The Future of MES
April 10, 2014
The future is always a reflection of the past and present. This statement applies perfectly to the MES software evolution. The future of MES applications will largely reflect from learning with the past and improving from present conditions.
IT has become over the years a major contributor in the way businesses are run and a critical facet of the strategy mix. IT has now become the differentiator and determines the way a service or a product is rendered to the market and reaches the end user. It is only through collaboration provided by IT that global supply chains can function smoothly. In the near future manufacturing firms will rely heavily on applications like the MES to improve their productivity, performance and profitability. Over the past few months we have tried to explain how MES applications have been evolving over the period of the last 20-30 years and how they will continue to develop in the future as more agile, more collaborative, more mobile, more usable, more analytical and more cost effective applications. Today we will visit some of the key factors/trends of the present which will impact the way future MES applications will be developed and subsequently deployed across various shop floors and organizations.
Modern MES applications of today are but a mere reflection of what they used to be in the past. These applications now reside on the world-wide-web and are accessible to people from anywhere as long as they have internet connectivity. Major changes have happened in the way these applications store, analyze and report data. Becoming proactive systems, rather than reactive, with the capability of providing real-time information from the plant floor to relevant personnel anytime anywhere, even on mobile devices. In our article on the history of MES application, we saw how these applications came into existence. Starting from simple material planning and data entry applications, which were supposed to capture and report shop-floor data and provide loose automation and integration with plant equipment, to enable a sort-of rigid depiction of the current process. The MES of modern times however is much more than a simple process execution tool, where they can now actually integrate with both enterprise and automation level applications. At the same time be capable of accommodating and even orchestrating complex manufacturing flows.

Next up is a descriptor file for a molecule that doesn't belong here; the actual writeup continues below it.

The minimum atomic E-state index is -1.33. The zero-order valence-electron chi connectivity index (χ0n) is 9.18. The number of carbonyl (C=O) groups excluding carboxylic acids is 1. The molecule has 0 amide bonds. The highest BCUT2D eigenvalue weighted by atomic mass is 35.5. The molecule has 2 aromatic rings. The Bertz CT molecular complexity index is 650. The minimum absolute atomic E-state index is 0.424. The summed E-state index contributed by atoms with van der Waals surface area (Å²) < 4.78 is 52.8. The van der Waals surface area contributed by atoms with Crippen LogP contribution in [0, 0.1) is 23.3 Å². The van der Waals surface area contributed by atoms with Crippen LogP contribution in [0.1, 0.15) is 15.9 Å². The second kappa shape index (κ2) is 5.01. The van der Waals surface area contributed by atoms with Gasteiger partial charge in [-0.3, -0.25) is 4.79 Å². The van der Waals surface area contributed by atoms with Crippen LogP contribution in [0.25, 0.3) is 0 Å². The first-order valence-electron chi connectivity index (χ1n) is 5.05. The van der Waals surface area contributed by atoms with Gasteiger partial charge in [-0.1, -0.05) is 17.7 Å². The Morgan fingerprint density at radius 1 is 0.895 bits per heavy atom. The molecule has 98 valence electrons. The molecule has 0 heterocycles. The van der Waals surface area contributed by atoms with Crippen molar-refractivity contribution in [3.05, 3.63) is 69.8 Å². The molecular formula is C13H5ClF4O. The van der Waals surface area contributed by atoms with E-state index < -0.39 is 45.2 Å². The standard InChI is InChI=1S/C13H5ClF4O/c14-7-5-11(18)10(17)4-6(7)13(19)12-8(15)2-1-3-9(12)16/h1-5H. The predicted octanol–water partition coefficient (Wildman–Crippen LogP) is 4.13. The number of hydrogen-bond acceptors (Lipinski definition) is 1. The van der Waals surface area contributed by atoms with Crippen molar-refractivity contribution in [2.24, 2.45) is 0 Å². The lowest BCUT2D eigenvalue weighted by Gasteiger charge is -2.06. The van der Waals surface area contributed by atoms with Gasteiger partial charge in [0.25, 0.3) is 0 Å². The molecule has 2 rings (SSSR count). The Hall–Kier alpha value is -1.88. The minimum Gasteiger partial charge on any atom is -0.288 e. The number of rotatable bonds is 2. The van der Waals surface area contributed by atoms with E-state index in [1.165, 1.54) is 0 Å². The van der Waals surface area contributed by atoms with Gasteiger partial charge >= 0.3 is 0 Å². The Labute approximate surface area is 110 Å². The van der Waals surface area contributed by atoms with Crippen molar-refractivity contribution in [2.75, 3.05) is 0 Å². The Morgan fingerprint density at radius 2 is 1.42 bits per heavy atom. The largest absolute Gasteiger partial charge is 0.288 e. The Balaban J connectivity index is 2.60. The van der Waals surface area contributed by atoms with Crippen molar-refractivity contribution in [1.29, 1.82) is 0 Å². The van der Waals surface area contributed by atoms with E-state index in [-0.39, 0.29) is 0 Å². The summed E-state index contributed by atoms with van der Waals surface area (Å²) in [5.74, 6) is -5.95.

Another big change in MES applications has come in the way in which they are designed for flexibility and agility, where customizable modularity has become the name of the game and old reactive ways of designing the applications have now almost become obsolete. In one of our recent articles we saw how MES design and development has moved towards Agile methods such as Scrum, moving away from rigid techniques like the waterfall method. The use of iterative and team-work based techniques in MES development has allowed both cost and time of development to reduce drastically. As we move towards the future, it can be predicted that the agile techniques will continue to be used and made more efficient to further reduce the time and cost of development adding further value to both the vendor and the customer.